290
July 1984
Family: Secoviridae
Genus: Nepovirus
Species: Tomato ringspot virus
Acronym: ToRSV

This is a revised version of DPV 18

Tomato ringspot virus

R. Stace-Smith
Agriculture Canada Research Station, 6660 N. W. Marine Drive, Vancouver, B.C., Canada V6T 1X2

Contents

Introduction
Main Diseases
Geographical Distribution
Host Range and Symptomatology
Strains
Transmission by Vectors
Transmission through Seed
Transmission by Grafting
Transmission by Dodder
Serology
Nucleic Acid Hybridization
Relationships
Stability in Sap
Purification
Properties of Particles
Particle Structure
Particle Composition
Properties of Infective Nucleic Acid
Molecular Structure
Genome Properties
Satellites
Relations with Cells and Tissues
Ecology and Control
Notes
References
Acknowledgements
Figures

Introduction

Described by Price (1936).

Selected synonyms
Tobacco ringspot virus No. 2 (Rev. appl. Mycol. 15: 831)
Nicotiana virus 13 (Rev. appl. Mycol. 36: 303)
Annulus zonatus (Rev. appl. Mycol. 28: 514)
Peach yellow bud mosaic virus (Rev. appl. Mycol. 24: 65)
Grape yellow vein virus (Rev. appl. Mycol. 35: 286)

A virus with isometric particles about 28 nm in diameter sedimenting as three components and containing RNA as a bipartite genome. It is readily transmissible by inoculation of sap and has a wide host range, including both woody and herbaceous plants. It is transmitted by the nematode Xiphinema americanum and other closely-related Xiphinema spp. Reports of natural spread are largely confined to North America but the virus has been disseminated to many other countries in infected planting material.

Main Diseases

The virus occurs in nature mostly in perennial crops. It causes serious disease problems in those regions of North America where the nematode vectors also occur. The most serious diseases are yellow bud mosaic in peach and other Prunus spp. (Schlocker & Traylor, 1976), stem pitting and decline in peach, cherry and other Prunus spp. (Mircetich & Civerolo, 1972; Smith, Stouffer & Soulen, 1973; Mircetich & Fogle, 1976), ‘brownline’ disease of prune (Hoy & Mircetich, 1984), union necrosis and decline in apple (Stouffer, Hickey & Welsh, 1977), ringspot and decline in red raspberry (Stace-Smith, 1984) and decline in grapevine (Allen & van Schagen, 1982). Most infected plants show distinctive symptoms as a shock reaction; chronically infected plants usually exhibit no obvious symptoms but show a general decline in productivity.

Geographical Distribution

The virus appears to be endemic in North America, where it occurs in pockets in the region around the Great Lakes and in the Pacific seaboard from California to British Columbia. Natural spread is probably confined to those areas where there are moderate to high populations of nematode vectors belonging to the genus Xiphinema. The virus has been isolated from ornamentals and berry crops in other parts of the world and there is limited evidence of field spread associated with occurrences in Japan (Iwaki & Komuro, 1974) and the USSR (Gordejchuk et al., 1977). Isolations have been made from narcissus in Japan (Iwaki & Komuro, 1971); pelargonium in Sweden (Rydén, 1972), United Kingdom (Hollings, Stone & Dale, 1972), Netherlands (Maat & van Hoof, 1974) and Denmark (Christensen & Paludan, 1978); raspberry in Yugoslavia (Jordovic, Rankovic & Dimitrijevic 1973), the USSR (Gordejchuk et al., 1977) and Chile (Auger & Converse, 1982); and redcurrant in New Zealand (Fry & Wood, 1978) and the USSR (Gordejchuk et al., 1977).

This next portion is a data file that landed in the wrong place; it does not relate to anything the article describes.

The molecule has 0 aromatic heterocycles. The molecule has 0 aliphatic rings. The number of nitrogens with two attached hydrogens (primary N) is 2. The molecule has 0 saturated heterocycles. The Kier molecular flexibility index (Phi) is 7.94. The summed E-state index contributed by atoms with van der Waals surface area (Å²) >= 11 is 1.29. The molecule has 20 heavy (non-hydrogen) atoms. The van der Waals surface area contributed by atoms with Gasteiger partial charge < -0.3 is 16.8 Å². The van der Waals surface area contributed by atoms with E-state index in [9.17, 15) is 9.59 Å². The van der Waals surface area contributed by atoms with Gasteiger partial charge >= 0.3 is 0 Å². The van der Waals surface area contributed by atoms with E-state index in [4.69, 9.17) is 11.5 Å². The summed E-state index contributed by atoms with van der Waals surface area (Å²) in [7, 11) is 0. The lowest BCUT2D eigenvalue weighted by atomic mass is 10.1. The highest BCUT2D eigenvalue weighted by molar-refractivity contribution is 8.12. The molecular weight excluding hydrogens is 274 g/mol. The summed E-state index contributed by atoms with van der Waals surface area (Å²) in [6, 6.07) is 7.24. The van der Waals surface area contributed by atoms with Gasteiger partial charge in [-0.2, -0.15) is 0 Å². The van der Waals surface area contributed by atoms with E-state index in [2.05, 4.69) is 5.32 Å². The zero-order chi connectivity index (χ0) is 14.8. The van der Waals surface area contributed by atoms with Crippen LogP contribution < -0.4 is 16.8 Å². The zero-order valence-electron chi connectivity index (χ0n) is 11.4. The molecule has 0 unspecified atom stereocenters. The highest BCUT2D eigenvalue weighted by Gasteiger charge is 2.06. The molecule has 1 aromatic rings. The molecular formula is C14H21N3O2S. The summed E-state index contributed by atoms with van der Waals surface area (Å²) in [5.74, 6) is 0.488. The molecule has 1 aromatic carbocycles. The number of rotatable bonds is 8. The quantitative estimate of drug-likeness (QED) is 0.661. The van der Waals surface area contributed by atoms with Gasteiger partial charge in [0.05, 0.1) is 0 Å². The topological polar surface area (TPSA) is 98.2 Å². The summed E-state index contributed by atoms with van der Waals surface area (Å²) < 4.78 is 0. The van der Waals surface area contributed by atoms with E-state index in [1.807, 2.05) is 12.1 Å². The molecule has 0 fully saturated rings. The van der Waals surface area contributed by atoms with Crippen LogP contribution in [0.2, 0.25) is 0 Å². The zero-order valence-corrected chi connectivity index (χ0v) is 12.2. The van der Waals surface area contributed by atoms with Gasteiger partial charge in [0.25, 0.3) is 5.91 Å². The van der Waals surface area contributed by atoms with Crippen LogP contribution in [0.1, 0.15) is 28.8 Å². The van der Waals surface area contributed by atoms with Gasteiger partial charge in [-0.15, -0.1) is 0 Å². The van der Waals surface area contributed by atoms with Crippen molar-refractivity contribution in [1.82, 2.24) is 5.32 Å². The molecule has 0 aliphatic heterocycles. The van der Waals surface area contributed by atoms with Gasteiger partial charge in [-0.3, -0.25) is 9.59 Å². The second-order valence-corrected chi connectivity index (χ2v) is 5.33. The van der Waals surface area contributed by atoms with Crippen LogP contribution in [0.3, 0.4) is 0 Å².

Host Range and Symptomatology

Experimental host range is wide; species in more than 35 dicotyledonous and monocotyledonous families are susceptible. In nature, the virus occurs mostly in ornamentals and woody or semi-woody plants. Transmissible by inoculation with sap, readily to herbaceous hosts but with difficulty to woody hosts.

Diagnostic species
Chenopodium amaranticolor and C. quinoa. Small chlorotic or necrotic local lesions (Fig.1); systemic apical necrosis.

Cucumis sativus (cucumber). Local chlorotic spots; systemic chlorosis and mottle.

Lycopersicon esculentum (tomato). Local necrotic flecks; systemic mottle and necrosis.

Nicotiana tabacum (tobacco). Necrotic local spots or rings (Fig.2); systemic necrotic or chlorotic ring and line patterns. Leaves produced later are symptomless but contain virus.

Petunia hybrida (Fig.3). Local necrotic lesions; necrotic collapse of young systemically infected leaves.

Phaseolus vulgaris (bean). Chlorotic local lesions; systemic rugosity and necrosis of tip leaves.

Vigna unguiculata (cowpea). Chlorotic or necrotic local lesions (Fig.4); most isolates cause systemic tip necrosis.

Propagation species
Nicotiana spp. or woody plants such as raspberry or redcurrant are suitable for maintaining cultures; Cucumis sativus (cucumber), Nicotiana clevelandii or Petunia hybrida are good sources of virus for purification.

Assay species